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Re: Board term limits

On Tue, Jul 22, 2008 at 9:24 AM, Paul W. Frields <stickster gmail com> wrote:
> On Tue, 2008-07-22 at 08:55 -0700, Luis Villa wrote:
>> On Tue, Jul 22, 2008 at 5:52 AM, Paul W. Frields <stickster gmail com> wrote:
>> > During the discussion following the Board election, the subject of term
>> > limits was raised.  Generally those who commented on term limits thought
>> > they were a good idea, including several Board members.  I've written up
>> > a proposal to amend the Board's succession plan with term limits, in the
>> > hopes that these limits would encourage continual but gentle change in
>> > the Board's elected membership over time.
>> >
>> > https://fedoraproject.org/wiki/User:Pfrields/Proposal_for_Board_Term_Limits
>> >
>> > Comments appreciated either here or in the discussion page for the
>> > proposal on the wiki.  I'll bring this before the Board for final
>> > discussion and a vote at our August 5th session, which will likely be a
>> > public IRC meeting.
>> This may well reflect my position as an entrenched incumbent ;) but a
>> little more explanation of what problem this solves would be good.
>> Incumbents may have a lot of valuable institutional memory, so making
>> them step away on a schedule might not be ideal. If you're concerned
>> about people overstaying their welcome and getting new blood on board,
>> it might be better to focus on how to get new blood involved and
>> increase the new blood's profile, and how to measure involvement of
>> incumbents (possibly privately) so that they get the message that they
>> are fading and ought to formalize that by fading out completely.
>> You mention Notting's wisdom in this sense, which reminds me that
>> getting rid of institutional knowledge is particularly problematic
>> given the elected/appointed split- if this actually applies only to
>> elected members, you're automatically putting the elected members at
>> an institutional memory disadvantage relative to the appointed
>> members.
> The problem at hand was the perceived dominance by full-time Fedora
> people on the Board.  People who spend their entire $DAYJOB as well as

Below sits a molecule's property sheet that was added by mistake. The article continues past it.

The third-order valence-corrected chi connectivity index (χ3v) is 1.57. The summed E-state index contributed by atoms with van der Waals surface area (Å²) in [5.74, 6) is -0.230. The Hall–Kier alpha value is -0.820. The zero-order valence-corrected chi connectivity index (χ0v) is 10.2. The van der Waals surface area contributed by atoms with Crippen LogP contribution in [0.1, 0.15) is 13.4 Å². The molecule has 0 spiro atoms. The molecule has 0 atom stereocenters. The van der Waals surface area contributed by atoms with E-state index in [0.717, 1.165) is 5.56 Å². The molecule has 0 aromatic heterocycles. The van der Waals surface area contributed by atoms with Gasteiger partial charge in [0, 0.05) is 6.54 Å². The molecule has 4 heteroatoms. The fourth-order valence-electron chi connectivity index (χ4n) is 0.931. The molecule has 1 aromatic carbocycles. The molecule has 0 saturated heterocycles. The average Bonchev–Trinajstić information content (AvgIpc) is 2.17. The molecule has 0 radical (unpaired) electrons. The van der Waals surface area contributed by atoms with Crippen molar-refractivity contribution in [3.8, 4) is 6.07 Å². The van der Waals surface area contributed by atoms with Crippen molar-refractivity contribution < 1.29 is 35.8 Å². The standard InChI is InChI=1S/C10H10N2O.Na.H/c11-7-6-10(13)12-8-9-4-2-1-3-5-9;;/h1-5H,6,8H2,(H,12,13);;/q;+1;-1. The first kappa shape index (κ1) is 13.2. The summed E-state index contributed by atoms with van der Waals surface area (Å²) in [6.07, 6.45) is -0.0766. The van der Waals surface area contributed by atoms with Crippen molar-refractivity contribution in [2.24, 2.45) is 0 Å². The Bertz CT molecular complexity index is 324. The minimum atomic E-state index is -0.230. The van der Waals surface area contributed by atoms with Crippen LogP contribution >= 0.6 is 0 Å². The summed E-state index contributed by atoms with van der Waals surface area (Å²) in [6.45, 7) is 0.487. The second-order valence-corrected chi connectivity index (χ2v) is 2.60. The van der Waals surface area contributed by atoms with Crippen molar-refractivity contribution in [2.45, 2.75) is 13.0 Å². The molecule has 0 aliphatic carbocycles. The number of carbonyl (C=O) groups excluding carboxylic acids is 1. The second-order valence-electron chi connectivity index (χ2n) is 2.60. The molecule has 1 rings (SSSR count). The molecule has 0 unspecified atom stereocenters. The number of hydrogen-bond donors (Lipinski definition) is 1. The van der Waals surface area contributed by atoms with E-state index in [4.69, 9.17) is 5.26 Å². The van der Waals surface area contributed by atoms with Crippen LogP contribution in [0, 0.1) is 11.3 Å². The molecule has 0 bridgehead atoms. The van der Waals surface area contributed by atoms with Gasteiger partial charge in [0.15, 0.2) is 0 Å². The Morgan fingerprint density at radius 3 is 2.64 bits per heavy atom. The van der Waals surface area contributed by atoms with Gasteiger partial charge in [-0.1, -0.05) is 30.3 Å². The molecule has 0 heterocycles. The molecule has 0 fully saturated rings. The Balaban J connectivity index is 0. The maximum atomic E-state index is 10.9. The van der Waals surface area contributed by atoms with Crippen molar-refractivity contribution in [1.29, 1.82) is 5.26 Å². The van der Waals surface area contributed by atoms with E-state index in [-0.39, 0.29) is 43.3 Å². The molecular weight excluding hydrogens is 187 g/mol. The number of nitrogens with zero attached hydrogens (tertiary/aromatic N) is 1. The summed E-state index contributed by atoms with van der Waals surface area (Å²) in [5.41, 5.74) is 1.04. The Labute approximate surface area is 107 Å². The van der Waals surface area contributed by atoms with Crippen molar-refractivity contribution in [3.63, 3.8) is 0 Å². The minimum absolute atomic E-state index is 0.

> their spare time on Fedora are automatically very involved and visible.
> That can translate directly to votes on the basis of name recognition,
> which really disadvantages people who are very involved, but in a
> somewhat more limited fashion because they don't have the luxury of
> doing Fedora all day every day.  (Maybe a similar advantage would go to
> someone unemployed, but let's not argue that for right now.) ;-)

It seems to me that a term limit would just get a different set of
full-timers on the board. If full-timers are the problem (and I agree
that they might be) you might consider instead a cap on the number of
people who work on fedora full time. The GNOME Board does something
similar (no more than 40% of seats be held by any one company) and it
seems to work pretty well for us.

> Having said that, I like your thinking about making sure that incumbents
> are involved.  I've been very much a proponent of getting people on the
> Board to pick up action items and push them to completion.  Again, that
> should be independent of $DAYJOB -- people who are volunteer Board
> members are equally expected to carry some of this load by dint of their
> elected position.
> I'm not sure how to measure that directly other than through tracking of
> our agenda, maintaining a clear list of action items and the accountable
> parties for them, and setting deadlines for their completion.  Those
> lists are provided to the community through this mailing list and
> elsewhere, so any contributor should feel free to hold members' feet to
> the fire as needed.  I do believe that people who don't have the time or
> energy to see self-assignments through will generally gravitate away
> from the re-election process.

We've been experimenting with using Tracks to track board tasks; I'm
not sure it is ideal, but something to think about. Just publishing
meeting attendance records before each election would have been
helpful for us in the past as well.


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